Having been positioned as one of the late-year Oscar hopefuls, "Charlie Wilson's War," like so many films of the last twelve months, grievously disappoints. Instead of being just mediocre, however, this one is an outright bomb, calling to mind Tom Hank's infamous 1990 picture, "The Bonfire of the Vanities." Director Mike Nichols (2004's "Closer
") and screenwriter Aaron Sorkin (TV's "The West Wing"), adapting from a book by the late George Crile, get nearly everything wrong. The serious subject matter of the Soviet's invasion of Afghanistan during the 1980s is washed over to make room for a cloying and artificial comedy fraught with unfunny one-liners, animated acting, one-note characters, and a script that is as empty as it is distinctly apathetic.
Texas congressman Charlie Wilson (Tom Hanks) has two soft spotswomen and boozeand surrounds himself with enough of both to last a lifetime. Inspiring him to take action and help the Afghan Mujahideen in their losing conflict against the Russians are wealthy Houston socialite Joanne Herring (Julia Roberts)his sometimes bed buddyand conformity-smashing CIA op Gust Avrakotos (Philip Seymour Hoffman). Together, the three of them pull off the most covert war in history, leading to the Afghan's defeat of the Soviet Union and, unknowingly, setting the stage for a far more tragic future.
There is no doubt a compelling film to be made about Charles Wilson and his steps in helping out a foreign nation that does not even know where the aid has come from, but "Charlie Wilson's War" isn't it. Thinly written and so ineffectively helmed by Mike Nichols that the act of watching it is akin to waiting for a freshly-painted white wall to dry, the movie alternates between dull and aloof with precious little in between. The premise is interesting in and of itself, but there is no passion, depth or enlightenment involved in the way it is told. Late in the picture, Charlie is sobered when his listless fellow congressmen mistakenly refer to Afghanistan as Pakistan. While this makes a powerful point about the U.S. government's lack of knowledge about what is going on in foreign countries of the world, director Nichols is no better than the people he chastises. Throughout he shows barely any concern at all in the Afghan citizens' plight, using them more as a plot device rather than human beings with emotions.
That there are no characters to connect to or care about is also a major problem; everybody is either inexcusably underdeveloped, lazily characterized through other people's gossip about them rather than through onscreen behavior, or shaded with broad strokes. In a rare off-day, Tom Hanks (2006's "The Da Vinci Code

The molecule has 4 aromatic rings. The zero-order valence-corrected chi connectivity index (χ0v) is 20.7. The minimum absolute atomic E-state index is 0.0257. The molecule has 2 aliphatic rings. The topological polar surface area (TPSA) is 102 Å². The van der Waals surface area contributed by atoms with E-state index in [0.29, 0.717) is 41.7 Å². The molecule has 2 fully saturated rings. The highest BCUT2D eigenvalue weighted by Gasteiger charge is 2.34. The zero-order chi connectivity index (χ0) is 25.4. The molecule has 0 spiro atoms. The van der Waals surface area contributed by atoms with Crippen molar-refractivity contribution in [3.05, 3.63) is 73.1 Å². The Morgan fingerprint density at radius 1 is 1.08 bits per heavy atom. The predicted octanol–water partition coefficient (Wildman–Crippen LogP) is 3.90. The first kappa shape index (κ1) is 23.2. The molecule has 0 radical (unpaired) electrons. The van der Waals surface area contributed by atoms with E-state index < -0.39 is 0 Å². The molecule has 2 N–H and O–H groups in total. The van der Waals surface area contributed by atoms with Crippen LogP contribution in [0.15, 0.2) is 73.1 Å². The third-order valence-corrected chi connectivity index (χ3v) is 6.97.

") is miscast as Charlie Wilson, too savory and innocuous to believably portray a womanizing, alcohol-swilling congressman of the south. A couple moments in the third act where he is shown sitting alone with tears in his eyes is not enough to depict him in three dimensions.
Philip Seymour Hoffman (2006's "Mission: Impossible III
") embraces the colorful, bawdy personality of Gust Avrakotos, but that is all he has to do; there is nothing behind his character's eyes beyond what is jotted down on the page for him to recite. As the physically elegant Joanne Herring, Julia Roberts (2003's "Mona Lisa Smile
") wafts in and out of the proceedings every twenty minutes or so for a few brief moments and has little to do but act sassy and/or conceited. Joanne's relationship with Charlie is so barely there that his line to her near the end, wistfully confessing to her that he's never loved anyone as much, holds no weight. And, coming off of her star-making performance in "Enchanted
," Amy Adams is criminally underused as Charlie's devoted aide Bonnie. Adams has a fair amount of screen timemore than Roberts, evenbut not a single thing is ever learned about her as a person. The fault lies not with Adams, who is fine, but with writing that is neglectful of the emotions behind a person's professional exterior.
When "Charlie Wilson's War" switches gears during the last fifteen minutes in a bid for historical importance, it comes as a joke. At no point before this has the audience been sincerely asked to sympathize or identify with what has been on the screen, so why start so late in the game? If the film was intended as satire, it should have been more pointed and clever. If it was intended as a serious docudrama, it shouldn't have been overwhelmed with cutesy dialogue and such a superficially flighty tone. A forgettable and too-glossy piffle posing ridiculously as Oscar bait, "Charlie Wilson's War" tells a true story that warrants more respect than this lifeless, frivolous drudge of a final product.